Although marketed as a movie, Free! -Take Your Marks- is more like four separate OAV episodes strung together, designed to build excitement for the third season and introduce new characters. The vignettes are lightweight and inconsequential, but a pleasant way to check in with these beloved characters again.

The first segment sees Haru and Makoto apartment-hunting in Tokyo again. Although Makoto found an apartment months ago, Haru is struggling to find a place that fits his criteria of a roomy bathtub and a grill he can cook mackerel on. Their old friend Kisumi - rather, Makoto's friend, since Haru never really cared for him - and his uncle. When they finally find a place, conveniently located right by a public pool, the camera lingers on his new neighbor, a silver-haired boy who will doubtless be important in the coming season.

In the next episode, Aiichiro and Momotaro from the Samezuka swim team want to get Rin an appropriate goodbye present. When Momotaro conveniently wins a lottery, they whisk Rin and Sosuke off to a hot springs. There, they meet a swim team from another school, including a couple characters who look to be significant. The antics are fun, but the real breakout star is Matsuoka family's fat cat.

Nagisa, Rei, and Gou bring Makoto and Haru back to film an Arabian nights-style promo, similar to the series' first ending theme song. They travel out to the sand dunes - a nod to the sand dunes in Tottori, the prefecture where the town Iwatobi is based on is situated - but Nagisa is anxious about the future of the swim club without the graduates.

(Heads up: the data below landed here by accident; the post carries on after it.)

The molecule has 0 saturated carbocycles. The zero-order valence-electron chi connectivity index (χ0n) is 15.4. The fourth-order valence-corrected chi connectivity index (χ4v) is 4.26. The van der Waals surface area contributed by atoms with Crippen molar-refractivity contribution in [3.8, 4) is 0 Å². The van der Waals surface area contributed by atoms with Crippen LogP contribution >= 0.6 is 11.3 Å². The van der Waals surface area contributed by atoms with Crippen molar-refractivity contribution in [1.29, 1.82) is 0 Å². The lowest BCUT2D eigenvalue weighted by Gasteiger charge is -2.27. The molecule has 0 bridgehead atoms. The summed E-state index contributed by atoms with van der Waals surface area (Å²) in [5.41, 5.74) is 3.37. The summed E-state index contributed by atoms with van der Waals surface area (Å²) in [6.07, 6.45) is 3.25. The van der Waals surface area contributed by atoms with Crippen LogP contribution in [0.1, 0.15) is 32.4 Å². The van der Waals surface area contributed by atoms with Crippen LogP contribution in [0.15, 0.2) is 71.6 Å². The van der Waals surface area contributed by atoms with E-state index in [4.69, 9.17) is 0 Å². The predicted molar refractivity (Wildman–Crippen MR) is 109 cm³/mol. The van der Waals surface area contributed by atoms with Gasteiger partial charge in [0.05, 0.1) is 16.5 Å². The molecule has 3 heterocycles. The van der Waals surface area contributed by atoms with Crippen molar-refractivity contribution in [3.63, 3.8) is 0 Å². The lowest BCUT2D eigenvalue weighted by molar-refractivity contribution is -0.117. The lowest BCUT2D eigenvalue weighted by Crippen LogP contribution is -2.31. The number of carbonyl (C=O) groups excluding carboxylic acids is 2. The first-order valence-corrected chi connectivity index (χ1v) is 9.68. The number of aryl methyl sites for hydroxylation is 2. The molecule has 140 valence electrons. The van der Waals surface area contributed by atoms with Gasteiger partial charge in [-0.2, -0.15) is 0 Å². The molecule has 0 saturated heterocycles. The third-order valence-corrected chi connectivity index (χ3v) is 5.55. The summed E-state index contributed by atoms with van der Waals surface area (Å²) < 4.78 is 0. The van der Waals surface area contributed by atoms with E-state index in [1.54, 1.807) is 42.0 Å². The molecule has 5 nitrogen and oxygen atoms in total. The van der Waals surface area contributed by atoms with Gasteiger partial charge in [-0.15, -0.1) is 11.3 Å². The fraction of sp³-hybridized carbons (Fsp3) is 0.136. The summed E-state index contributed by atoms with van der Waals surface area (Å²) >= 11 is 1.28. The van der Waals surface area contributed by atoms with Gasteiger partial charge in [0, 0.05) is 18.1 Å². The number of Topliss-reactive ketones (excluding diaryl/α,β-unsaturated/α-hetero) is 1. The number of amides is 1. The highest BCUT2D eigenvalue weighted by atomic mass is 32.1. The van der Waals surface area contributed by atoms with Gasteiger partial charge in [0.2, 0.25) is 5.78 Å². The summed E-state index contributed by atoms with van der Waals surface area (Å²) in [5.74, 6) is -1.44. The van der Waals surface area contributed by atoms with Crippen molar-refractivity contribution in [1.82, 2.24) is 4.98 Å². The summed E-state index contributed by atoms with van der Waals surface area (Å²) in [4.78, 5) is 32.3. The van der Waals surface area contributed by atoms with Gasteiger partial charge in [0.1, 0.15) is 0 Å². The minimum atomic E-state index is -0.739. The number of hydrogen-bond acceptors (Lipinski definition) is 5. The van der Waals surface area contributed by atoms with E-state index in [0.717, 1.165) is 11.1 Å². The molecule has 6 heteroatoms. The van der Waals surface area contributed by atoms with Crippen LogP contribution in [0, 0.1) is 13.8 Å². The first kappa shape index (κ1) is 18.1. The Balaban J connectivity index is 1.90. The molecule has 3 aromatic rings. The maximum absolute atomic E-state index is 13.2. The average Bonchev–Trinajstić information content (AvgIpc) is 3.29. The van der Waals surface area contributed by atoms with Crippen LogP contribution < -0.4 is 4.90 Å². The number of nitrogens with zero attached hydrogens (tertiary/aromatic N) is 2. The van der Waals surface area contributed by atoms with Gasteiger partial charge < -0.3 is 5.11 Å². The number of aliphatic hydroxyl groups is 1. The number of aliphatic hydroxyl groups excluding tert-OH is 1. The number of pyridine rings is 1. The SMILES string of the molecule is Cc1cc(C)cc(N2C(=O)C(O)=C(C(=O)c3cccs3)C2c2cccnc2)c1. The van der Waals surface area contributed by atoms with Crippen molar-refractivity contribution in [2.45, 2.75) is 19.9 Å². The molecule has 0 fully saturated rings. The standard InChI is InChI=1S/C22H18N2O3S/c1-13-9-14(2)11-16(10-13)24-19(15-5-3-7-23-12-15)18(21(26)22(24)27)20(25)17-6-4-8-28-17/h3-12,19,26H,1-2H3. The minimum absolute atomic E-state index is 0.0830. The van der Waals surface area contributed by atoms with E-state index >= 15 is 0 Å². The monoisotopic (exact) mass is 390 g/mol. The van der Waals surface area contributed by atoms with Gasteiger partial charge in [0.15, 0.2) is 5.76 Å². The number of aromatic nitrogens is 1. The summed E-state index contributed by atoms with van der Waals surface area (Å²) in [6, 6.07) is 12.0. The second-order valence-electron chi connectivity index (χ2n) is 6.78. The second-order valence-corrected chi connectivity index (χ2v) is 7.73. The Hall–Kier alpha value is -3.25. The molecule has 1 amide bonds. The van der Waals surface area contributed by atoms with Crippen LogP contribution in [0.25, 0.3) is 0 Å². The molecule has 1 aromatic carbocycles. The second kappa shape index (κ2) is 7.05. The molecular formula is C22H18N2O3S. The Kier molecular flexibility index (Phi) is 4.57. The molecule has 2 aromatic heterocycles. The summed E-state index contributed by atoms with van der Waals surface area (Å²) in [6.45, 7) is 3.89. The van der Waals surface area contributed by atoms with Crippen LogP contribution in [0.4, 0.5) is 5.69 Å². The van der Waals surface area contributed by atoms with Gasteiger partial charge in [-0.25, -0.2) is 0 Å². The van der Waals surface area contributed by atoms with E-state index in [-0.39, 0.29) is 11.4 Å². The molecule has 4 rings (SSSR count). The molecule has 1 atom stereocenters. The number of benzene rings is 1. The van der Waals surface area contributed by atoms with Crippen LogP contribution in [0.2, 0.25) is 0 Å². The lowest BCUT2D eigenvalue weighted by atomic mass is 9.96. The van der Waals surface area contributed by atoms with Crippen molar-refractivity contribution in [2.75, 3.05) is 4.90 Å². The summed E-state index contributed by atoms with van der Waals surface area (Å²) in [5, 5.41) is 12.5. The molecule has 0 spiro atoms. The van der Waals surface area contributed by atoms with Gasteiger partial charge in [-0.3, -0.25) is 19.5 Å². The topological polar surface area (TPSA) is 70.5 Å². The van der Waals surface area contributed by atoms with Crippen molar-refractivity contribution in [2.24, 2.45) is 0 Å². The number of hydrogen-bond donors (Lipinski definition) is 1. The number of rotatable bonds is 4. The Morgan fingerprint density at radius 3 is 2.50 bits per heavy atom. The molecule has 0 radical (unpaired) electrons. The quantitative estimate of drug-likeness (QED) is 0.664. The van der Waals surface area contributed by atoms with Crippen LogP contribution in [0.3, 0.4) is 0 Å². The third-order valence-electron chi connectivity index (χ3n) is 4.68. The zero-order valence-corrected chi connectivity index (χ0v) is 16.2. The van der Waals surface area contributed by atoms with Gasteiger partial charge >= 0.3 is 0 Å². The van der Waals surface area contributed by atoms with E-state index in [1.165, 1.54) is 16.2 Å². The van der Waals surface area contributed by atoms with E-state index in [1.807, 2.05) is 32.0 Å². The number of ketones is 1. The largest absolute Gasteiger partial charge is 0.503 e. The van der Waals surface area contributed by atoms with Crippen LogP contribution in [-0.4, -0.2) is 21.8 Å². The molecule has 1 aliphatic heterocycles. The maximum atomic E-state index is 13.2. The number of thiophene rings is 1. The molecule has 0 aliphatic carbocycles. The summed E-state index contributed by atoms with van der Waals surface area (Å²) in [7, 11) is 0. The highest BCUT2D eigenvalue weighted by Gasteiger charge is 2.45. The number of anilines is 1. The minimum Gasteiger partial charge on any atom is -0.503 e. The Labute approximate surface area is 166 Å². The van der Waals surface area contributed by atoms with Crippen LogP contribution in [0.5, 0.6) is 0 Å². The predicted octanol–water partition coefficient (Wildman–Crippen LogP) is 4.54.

The final segment is a series of comedic misunderstandings, as the Samezuka team hopes to throw a goodbye party for Rin. Gou's roundabout questions make him think she's dating Momotaro, and he challenges Momotaro to a race for his little sister's virginity. The setup is a bit awkward, but the segment finally offers up the male nudity that made the series famous after an hour and a half of them being fully clothed.

Free! may be best known for its nudity, but to pretend that is its only appeal would be doing the series a disservice. There's an appealing hyperreal element to it, as its characters' personalities and situations are exaggerated and simplified to make them less threatening or challenging to young viewers, but still relatable. The second season, with its focus on the anxiety that comes from confronting the future, resonates particularly strongly.

What is this future that the swimmers of Iwatobi will be diving into? Getting back to business as usual will be impossible, with Haru and Makoto in distant Tokyo and Rin in even more distant Sydney. But the more things change, the more they stay the same, and the early promotional materials promise a new crop of muscular, half-clothed men who have past ties to Haruka from middle school. The college circuit will doubtless bring new challenges for Makoto and Haru, and after their success at nationals, Nagisa and Rei have a whole new crop of kouhai to train up.

Whether you've been following Free! since its origins as a PV or are a curious newcomer, the entire series so far (save the film) is available streaming on Crunchyroll (and you can find the English dub on Funimation). Come right in - the water's fine!